Wednesday, February 6, 2019
"Performance and The Man Who Fell to Earth go together... The two movies form a conceptual pair, bookending the glam era. Filmed in 1968, Performance is absolutely Sixties, but it rehearses the themes of the pop era that followed swiftly upon the film’s delayed release in 1970. Decadence, sexual indeterminacy, the theatricality of performance are all in there, along with a persistent motif to do with mirrors (used for doubling and gender-blurring effects)....
"The script for Performance was originally titled The Liars. Both rock star and gangster project a front as part of their trade. Gangland enforcer in hiding, Devlin uses intimidation, a psychopathic aura, far more than actual violence. In the movie’s critical exchange, Turner - played by Bowie's frenemy-to-be Jagger - lectures the “juggler” Devlin about theatre: "I know a thing or two about performing, my boy.... The only performance that makes it, that really makes it, that makes it all the way, is the one that achieves madness. Am I right?” But Turner also knows that he’s lost his mojo: precisely the ability to believe the illusion he’s projecting. Devlin, whose name is close to devil, still possesses his “daemon,” as Turner's lover Pherber (Anita Pallenberg) calls it. She says that the criminal provides a “dark little mirror” that will perhaps help the fading rock star escape the hole in which “he’s stuck. Stuck!”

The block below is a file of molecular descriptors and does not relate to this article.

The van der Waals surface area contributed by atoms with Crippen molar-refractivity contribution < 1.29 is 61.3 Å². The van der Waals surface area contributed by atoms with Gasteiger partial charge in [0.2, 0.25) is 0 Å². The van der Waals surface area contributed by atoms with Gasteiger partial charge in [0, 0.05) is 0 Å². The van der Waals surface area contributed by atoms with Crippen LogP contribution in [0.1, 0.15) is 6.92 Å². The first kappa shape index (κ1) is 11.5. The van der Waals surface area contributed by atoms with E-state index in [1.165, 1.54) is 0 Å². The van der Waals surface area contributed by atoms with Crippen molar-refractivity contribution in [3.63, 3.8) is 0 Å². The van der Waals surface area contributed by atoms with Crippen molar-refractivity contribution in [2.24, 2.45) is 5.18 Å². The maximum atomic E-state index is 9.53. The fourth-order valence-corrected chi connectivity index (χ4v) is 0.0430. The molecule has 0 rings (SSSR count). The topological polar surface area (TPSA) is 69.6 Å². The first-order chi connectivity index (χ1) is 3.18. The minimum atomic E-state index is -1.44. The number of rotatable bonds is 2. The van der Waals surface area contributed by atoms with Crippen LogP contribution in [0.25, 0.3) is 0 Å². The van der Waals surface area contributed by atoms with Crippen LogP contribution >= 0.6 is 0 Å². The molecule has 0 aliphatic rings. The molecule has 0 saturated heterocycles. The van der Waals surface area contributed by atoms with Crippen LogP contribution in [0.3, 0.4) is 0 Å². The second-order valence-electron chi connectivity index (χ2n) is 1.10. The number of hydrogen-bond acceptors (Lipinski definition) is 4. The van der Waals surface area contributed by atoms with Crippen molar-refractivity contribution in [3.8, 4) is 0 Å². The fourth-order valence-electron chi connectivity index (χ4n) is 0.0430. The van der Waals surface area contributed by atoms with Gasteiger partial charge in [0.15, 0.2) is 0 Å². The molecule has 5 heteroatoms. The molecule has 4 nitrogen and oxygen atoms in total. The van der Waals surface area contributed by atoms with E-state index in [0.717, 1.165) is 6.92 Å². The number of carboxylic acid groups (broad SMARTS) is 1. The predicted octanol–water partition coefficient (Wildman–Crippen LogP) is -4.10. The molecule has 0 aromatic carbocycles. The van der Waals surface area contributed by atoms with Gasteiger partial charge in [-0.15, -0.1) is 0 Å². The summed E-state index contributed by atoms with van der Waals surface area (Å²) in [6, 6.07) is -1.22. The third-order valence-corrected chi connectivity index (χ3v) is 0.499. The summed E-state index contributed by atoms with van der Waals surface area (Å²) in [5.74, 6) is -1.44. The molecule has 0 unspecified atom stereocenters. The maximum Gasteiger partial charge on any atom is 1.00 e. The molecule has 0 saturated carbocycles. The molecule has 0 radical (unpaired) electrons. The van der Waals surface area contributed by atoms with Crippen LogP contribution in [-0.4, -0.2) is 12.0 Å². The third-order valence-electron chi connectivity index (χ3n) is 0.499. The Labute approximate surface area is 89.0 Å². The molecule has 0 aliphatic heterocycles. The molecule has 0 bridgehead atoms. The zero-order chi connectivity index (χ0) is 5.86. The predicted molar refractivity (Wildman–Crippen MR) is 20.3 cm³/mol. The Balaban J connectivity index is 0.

"The second half of Man Who Fell To Earth-- Newton in house arrest, passing time in kinky but listless sex, drinking gin by the gallon-- virtually repeats the atmosphere of cloistered decadence that pervades Turner’s West London townhouse...."
- adapted from the section in Shock and Awe about Bowie, Nicolas Roeg, and The Man Who Fell To Earth.
Jeff Duff, or Duffo, is an Australian singer/cabaret performer in the tenor range, who in his career has used various personae, wardrobe,...